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Children 2016, 3(4), 19; doi:10.3390/children3040019

Age-Related Effect of Viral-Induced Wheezing in Severe Prematurity

1
Division of Pulmonary and Sleep Medicine, Children’s National Medical Center, Washington, DC 20010, USA
2
Department of Pediatrics, George Washington University School of Medicine and Health Sciences, Washington, DC 20010, USA
3
Department of Integrative Systems Biology and Center for Genetic Medicine Research, George Washington University, Washington, DC 20010, USA
4
Center for Genetic Research Medicine, Children’s National Medical Center, Washington, DC 20010, USA
5
Division of Pediatric Pulmonology, University of Kentucky, Lexington, KY 40536, USA
6
Division of Neonatology, Children’s National Medical Center, Washington, DC 20010, USA
7
Department of Pediatrics, School of Medicine, Universidad Nacional de Colombia, Bogota 111321, Colombia
8
Department of Pediatric Pulmonology and Pediatric Critical Care Medicine, School of Medicine, Universidad El Bosque, Bogota 111321, Colombia
9
Research Unit, Military Hospital of Colombia, Bogota 111321, Colombia
These authors contributed equally to this work.
*
Author to whom correspondence should be addressed.
Academic Editor: Sari Acra
Received: 17 July 2016 / Accepted: 10 October 2016 / Published: 20 October 2016
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Abstract

Premature children are prone to severe viral respiratory infections in early life, but the age at which susceptibility peaks and disappears for each pathogen is unclear. Methods: A retrospective analysis was performed of the age distribution and clinical features of acute viral respiratory infections in full-term and premature children, aged zero to seven years. Results: The study comprised of a total of 630 hospitalizations (n = 580 children). Sixty-seven percent of these hospitalizations occurred in children born full-term (>37 weeks), 12% in preterm (32–37 weeks) and 21% in severely premature children (<32 weeks). The most common viruses identified were rhinovirus (RV; 60%) and respiratory syncytial virus (RSV; 17%). Age-distribution analysis of each virus identified that severely premature children had a higher relative frequency of RV and RSV in their first three years, relative to preterm or full-term children. Additionally, the probability of RV- or RSV-induced wheezing was higher overall in severely premature children less than three years old. Conclusions: Our results indicate that the vulnerability to viral infections in children born severely premature is more specific for RV and RSV and persists during the first three years of age. Further studies are needed to elucidate the age-dependent molecular mechanisms that underlie why premature infants develop RV- and RSV-induced wheezing in early life. View Full-Text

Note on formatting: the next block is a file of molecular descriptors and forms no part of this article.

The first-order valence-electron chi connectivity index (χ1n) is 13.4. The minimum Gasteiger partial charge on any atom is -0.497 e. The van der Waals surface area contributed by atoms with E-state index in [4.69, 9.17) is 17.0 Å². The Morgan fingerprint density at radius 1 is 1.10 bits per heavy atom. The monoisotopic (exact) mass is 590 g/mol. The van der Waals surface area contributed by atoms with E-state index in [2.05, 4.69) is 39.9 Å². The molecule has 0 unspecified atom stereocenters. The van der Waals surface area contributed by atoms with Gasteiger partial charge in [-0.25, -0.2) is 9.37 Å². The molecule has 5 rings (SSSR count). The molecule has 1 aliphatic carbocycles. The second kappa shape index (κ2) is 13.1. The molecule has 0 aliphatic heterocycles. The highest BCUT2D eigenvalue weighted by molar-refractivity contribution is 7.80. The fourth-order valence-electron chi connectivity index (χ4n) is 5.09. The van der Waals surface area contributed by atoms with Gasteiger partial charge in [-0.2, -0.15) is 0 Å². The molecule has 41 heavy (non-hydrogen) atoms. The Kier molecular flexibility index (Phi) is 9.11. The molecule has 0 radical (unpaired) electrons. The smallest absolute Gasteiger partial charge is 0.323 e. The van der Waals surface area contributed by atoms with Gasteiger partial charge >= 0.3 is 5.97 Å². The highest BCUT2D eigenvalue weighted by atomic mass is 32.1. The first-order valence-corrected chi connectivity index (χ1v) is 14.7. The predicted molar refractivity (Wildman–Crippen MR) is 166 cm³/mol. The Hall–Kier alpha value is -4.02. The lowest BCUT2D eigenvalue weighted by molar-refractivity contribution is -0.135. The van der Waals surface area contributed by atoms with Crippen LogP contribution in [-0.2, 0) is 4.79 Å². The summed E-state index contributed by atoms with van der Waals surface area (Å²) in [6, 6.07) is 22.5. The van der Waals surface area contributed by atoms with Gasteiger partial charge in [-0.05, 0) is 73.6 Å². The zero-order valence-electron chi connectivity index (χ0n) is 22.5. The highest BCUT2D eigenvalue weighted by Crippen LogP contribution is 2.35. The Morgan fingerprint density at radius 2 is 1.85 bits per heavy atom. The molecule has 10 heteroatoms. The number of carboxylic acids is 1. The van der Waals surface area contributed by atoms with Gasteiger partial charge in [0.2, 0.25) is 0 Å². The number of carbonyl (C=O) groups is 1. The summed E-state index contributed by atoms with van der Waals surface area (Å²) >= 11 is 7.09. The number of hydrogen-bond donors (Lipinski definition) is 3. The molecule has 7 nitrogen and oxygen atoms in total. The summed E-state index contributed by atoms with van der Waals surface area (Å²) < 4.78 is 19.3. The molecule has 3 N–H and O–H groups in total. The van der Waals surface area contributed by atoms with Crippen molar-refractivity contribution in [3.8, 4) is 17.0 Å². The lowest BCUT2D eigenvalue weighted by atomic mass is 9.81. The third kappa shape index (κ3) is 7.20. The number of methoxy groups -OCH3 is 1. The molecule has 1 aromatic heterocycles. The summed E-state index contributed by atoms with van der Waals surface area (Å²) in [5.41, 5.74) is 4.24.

Keywords: prematurity; rhinovirus; respiratory syncytial virus prematurity; rhinovirus; respiratory syncytial virus
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This is an open access article distributed under the Creative Commons Attribution License which permits unrestricted use, distribution, and reproduction in any medium, provided the original work is properly cited. (CC BY 4.0).

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MDPI and ACS Style

Perez, G.F.; Jain, A.; Kurdi, B.; Megalaa, R.; Pancham, K.; Huseni, S.; Isaza, N.; Rodriguez-Martinez, C.E.; Rose, M.C.; Pillai, D.; Nino, G. Age-Related Effect of Viral-Induced Wheezing in Severe Prematurity. Children 2016, 3, 19.

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